Do you have an iPhone, Android, Samsung , or any other mobile phone? Not surprising since there will be 15 billion networked devices by 20151. With employees (yes, even IT themselves) bringing their mobile phones to work, businesses are seeing at least a doubling of mobile devices per employee; from laptop-only to laptop + mobile phone (+ tablet)2.
The IT department is faced with an increased burden on their existing wireless network, while securing email access from any platform and simultaneously ensuring an optimal, reliable user mobile experience. Offering a reliable, consistent user mobile experience used to be a luxury ask; today, it impacts employee productivity. Mobile employee productivity can range from wireless laptop access from conference rooms to roaming the within the building accessing corporate email from any mobile device. This is true for me (working at a large enterprise) and my husband (working at a medium-sized business).
As part of CSIRT’s mobile monitoring offering for special events, we undertook monitoring of the corporate and customer traffic of the Cisco House at the London 2012 Olympics. This engagement presents us with an excellent opportunity to showcase Cisco technology, while keeping a close watch on potential network security threats. CSIRT monitoring for this event will be active for the entire life-span of the Cisco House, from two months before the Olympics, until two months after.
For the London 2012 engagement, we shipped our gear in a 14RU military-grade rack that is containerized: made for shipping. Inside the mobile monitoring rack we have an assortment of Cisco kit and third-party kit that mirrors the monitoring we do internally:
Catalyst 3750 to fan out traffic to all the other devices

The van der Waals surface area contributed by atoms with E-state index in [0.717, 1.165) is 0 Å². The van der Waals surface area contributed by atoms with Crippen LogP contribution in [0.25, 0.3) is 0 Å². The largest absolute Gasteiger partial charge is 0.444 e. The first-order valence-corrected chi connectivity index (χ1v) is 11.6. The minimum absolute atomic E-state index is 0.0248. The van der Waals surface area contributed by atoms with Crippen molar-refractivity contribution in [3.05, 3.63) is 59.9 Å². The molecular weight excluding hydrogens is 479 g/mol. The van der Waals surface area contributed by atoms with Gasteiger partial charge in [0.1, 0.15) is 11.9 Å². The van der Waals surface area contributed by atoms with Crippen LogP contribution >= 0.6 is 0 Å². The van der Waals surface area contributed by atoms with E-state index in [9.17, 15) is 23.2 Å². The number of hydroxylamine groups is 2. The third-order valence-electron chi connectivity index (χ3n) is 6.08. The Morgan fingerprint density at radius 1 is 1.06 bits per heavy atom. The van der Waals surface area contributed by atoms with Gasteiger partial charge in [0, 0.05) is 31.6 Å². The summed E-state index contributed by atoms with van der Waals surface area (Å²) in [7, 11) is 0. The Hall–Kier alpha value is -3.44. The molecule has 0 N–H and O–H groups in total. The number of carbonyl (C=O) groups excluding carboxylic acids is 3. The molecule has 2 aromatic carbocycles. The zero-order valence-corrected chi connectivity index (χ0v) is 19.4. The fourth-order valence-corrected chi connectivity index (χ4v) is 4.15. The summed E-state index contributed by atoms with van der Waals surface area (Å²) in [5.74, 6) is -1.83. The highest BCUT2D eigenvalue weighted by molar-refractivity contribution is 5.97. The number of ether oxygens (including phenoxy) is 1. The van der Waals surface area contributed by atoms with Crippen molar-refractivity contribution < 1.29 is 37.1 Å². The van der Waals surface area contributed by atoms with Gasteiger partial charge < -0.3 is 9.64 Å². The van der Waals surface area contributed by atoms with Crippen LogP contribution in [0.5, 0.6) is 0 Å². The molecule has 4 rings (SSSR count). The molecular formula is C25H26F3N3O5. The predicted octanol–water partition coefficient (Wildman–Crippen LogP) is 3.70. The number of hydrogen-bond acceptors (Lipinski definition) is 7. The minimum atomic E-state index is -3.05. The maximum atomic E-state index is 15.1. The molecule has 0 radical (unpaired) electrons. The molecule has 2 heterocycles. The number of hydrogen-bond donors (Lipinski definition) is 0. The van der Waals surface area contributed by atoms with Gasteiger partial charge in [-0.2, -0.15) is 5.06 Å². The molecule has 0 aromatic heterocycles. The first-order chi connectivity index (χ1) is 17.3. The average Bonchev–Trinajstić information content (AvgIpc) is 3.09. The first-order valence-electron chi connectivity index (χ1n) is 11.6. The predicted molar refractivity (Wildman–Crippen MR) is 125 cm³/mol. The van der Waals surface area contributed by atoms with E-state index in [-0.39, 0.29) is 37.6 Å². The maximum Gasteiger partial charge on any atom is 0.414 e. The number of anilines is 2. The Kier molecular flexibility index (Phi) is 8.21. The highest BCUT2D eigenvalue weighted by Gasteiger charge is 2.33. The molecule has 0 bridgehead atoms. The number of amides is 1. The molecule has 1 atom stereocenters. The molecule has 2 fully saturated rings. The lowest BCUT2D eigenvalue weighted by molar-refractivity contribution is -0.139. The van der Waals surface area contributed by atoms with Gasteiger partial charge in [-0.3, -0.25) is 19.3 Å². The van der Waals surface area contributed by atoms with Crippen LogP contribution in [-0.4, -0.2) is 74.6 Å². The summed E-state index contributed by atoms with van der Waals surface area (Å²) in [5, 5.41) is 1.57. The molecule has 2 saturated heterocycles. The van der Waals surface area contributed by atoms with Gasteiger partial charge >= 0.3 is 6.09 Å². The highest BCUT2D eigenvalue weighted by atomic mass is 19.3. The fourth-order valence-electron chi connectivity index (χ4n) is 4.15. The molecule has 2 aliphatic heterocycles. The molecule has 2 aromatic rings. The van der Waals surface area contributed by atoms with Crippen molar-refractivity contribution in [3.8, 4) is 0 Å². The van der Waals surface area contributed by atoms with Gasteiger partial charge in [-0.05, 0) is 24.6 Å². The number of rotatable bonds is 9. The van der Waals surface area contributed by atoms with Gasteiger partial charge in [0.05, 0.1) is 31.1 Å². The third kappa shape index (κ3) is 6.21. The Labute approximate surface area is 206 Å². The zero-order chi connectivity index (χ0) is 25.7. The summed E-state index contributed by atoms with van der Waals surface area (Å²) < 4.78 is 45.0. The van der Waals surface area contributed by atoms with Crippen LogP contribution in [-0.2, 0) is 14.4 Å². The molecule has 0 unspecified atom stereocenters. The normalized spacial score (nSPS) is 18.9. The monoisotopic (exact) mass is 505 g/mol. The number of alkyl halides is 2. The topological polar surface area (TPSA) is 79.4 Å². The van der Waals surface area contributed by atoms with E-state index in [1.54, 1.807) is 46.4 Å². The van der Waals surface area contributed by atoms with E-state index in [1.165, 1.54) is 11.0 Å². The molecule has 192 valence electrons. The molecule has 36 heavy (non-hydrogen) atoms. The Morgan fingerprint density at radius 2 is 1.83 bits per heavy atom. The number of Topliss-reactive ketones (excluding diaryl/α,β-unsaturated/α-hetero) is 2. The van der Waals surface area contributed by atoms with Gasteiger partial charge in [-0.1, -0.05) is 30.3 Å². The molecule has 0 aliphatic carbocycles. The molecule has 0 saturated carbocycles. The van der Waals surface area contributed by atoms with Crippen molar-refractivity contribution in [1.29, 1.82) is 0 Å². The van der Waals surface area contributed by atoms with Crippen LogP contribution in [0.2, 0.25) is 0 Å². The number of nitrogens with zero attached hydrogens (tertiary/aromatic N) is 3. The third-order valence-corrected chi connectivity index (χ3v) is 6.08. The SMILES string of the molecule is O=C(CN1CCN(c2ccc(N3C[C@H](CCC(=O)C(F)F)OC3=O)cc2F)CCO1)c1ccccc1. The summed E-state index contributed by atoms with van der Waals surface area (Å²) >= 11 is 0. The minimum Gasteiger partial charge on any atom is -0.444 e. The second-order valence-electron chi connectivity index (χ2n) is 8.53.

FireEye for advanced malware detection
Two Cisco IronPort WSA devices for web traffic filtering based on reputation
Cisco UCS box where we run multiple VMs
Lancope StealthWatch collector for NetFlow data
and a Cisco 4255 IDS for intrusion detection
We mirror the signatures that we have deployed internally at Cisco out to these remote locations. Depending on the environment where the mobile monitoring rack is deployed, we may also do some custom tuning. The kit in the mobile monitoring rack can do intrusion detection, advanced malware detection, and collect and parse NetFlow and log data for investigation purposes. The Cisco UCS rack server also helps us have several VMs, allowing us to run multiple tools that complement the other devices in the rack. For example, we run a Splunk instance on a VM to collect the logs generated by all the services. The data from the gear in the mobile monitoring rack is analyzed by our team of analysts and investigators, to eliminate false positives, conduct mitigation and remediation, and finally produce an incident report if required.
Today, while we have seen that there is plenty of meat in Borderless Networks in the office, Borderless Networks has plenty of meat on the road as well. Bob, our enterprise worker, travels a lot, doing tradeshows and customer visits and dispensing Kool-Aid of various types. When he knows he is going to have to do some heavy lifting with PowerPoint he is sure to take a laptop running AnyConnect, a secure VPN client that works with the Cisco ASA firewall back at HQ to give secure, encrypted remote access. Even if he is in a coffee shop using public Wi-Fi, he knows that his data is safe because everything is going back through that encrypted tunnel. But it is more than just connectivity that we are talking about here because traffic goes through a Cisco Ironport web security appliance, filtering spyware, trojans and the like. And, just like when he is in the office, TrustSec ensures that he has access to what he needs and can’t touch the things he doesn’t. Security is deeply integrated into the network itself, not just an afterthought or add-on appliance.